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Patrick Modiano: Dans le café de la jeunesse perdue (In the Café of Lost Youth)
As I say in every review of a Modiano novel, we find a lot that is similar with his other books. There is a mysterious woman – she is called Louki here or, rather, she is not but that is her nickname, used throughout the book,; there is a place where various people assemble, including the narrators, with the first narrator being a naive wannabe writer, based on Modiano; the action takes place in Paris sometime in the past but we see a later point of view, which points out that Paris has changed and the people all seem to have disappeared with the possible exception of one whom the narrator bumps into.
The differences are that there are multiple narrators (four to be precise) and that there is a specific theme, as we shall see.
The café where they meet is the Condé. A group of people, mainly but certainly not all, between the ages of nineteen and twenty-five, meet there regularly. Most of them are literati, writers, critics and the like and are classified as Bohemian by the first narrator. They often have books with them. The owner, Mme Chadly, calls them all lost dogs. Our first narrator is studying at the Ecole des Mines but keeps quiet about it, fearing he might be otherwise mocked. We later learn that they find out anyway. Louki is the mysterious woman, whose name most of the others do not seem to know, though we soon find it out. Zacharias, one of the customers, calls her Louki and it sticks.
We know who most of them are because one of their number, Bowing, kept a record of who came and went, though not always with names. Later a photographer, who may not be what he seems, takes photos of them and publishes them in a book. Interestingly, we mainly learn their first names or nicknames. Two are known by their surnames, Adamov and Larronde. Larronde is almost certainly the very real poet Olivier Larronde (link in French). This seems likely as his best-known book, Les Barricades mystérieuses, is one of the books mentioned that the clients read. The other three – (Les Chants de Maldoror, Les Illuminations and The Lost Horizon) – are far better-known. Arthur Adamov is the absurdist playwright? Two other real authors who pop up are Maurice Raphaël (link in French), real name Victor Le Page, who wrote under various pseudonyms, and James Jones.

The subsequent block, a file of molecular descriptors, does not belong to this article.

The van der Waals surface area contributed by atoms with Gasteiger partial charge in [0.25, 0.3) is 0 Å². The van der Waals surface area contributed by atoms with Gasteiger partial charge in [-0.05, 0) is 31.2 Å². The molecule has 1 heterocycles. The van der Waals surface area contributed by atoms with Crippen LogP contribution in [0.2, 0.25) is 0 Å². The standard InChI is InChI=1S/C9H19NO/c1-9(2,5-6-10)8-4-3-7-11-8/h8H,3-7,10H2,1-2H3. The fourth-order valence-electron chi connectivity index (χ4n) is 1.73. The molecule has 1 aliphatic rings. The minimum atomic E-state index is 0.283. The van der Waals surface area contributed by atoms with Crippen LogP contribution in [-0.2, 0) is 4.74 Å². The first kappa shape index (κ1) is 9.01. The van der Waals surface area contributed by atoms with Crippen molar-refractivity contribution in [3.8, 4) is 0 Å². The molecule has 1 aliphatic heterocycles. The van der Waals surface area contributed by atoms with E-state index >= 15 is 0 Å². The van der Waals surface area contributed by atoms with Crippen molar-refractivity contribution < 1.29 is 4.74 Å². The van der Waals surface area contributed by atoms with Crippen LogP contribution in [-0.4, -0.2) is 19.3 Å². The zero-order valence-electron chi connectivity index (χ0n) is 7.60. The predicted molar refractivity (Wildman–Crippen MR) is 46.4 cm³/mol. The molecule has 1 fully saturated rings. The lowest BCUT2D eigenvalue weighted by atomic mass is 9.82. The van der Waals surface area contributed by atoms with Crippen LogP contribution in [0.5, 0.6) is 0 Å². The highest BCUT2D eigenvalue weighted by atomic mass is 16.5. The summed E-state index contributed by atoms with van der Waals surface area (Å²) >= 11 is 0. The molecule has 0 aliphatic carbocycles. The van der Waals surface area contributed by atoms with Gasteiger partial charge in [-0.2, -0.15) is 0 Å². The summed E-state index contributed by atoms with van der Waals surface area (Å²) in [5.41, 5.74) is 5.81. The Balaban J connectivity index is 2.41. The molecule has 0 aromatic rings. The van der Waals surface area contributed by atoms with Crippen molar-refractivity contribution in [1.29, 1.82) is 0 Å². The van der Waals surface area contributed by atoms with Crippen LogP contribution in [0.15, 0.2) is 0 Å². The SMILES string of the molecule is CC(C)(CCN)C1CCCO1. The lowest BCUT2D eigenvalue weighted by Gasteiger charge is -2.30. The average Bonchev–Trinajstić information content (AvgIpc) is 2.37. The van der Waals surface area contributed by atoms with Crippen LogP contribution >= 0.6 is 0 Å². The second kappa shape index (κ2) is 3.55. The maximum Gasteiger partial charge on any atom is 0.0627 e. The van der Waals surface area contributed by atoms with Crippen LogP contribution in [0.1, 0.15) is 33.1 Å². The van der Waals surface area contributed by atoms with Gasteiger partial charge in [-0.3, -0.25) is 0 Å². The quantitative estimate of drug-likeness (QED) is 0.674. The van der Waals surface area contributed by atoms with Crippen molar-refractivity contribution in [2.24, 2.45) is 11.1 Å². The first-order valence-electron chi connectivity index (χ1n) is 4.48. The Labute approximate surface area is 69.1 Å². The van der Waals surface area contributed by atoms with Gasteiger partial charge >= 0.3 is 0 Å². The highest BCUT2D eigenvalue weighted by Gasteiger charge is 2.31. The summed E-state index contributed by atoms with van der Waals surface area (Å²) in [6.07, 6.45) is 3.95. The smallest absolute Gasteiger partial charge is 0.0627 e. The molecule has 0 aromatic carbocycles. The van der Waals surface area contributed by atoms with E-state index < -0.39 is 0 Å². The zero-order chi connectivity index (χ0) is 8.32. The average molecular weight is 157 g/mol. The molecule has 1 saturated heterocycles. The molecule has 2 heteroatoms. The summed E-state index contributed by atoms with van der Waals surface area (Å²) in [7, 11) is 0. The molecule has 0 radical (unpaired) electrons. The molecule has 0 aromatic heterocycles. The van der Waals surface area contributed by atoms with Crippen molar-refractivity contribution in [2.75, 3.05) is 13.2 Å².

The alleged photographer is next up as narrator and we learn that he is not a photographer. The final two narrators are Louki herself and, finally, Roland, who becomes her boyfriend.
The main theme that Modiano seems to posit is the idea of fixed points and neural zones. Indeed, Roland plans to write an essay on the topic and makes some headway on it but does not seem to finish it. The idea is that we all have (or want) fixed points. Bowing is the one who is most interested in this topic. He argues that big cities are like maelstroms in which we get lost, so we seek out fixed points. For him it is the cafés of Paris. We know he keeps a record of the comings and goings at the Condé. His idea would be to have a register of all the cafés of Paris over the past hundred years.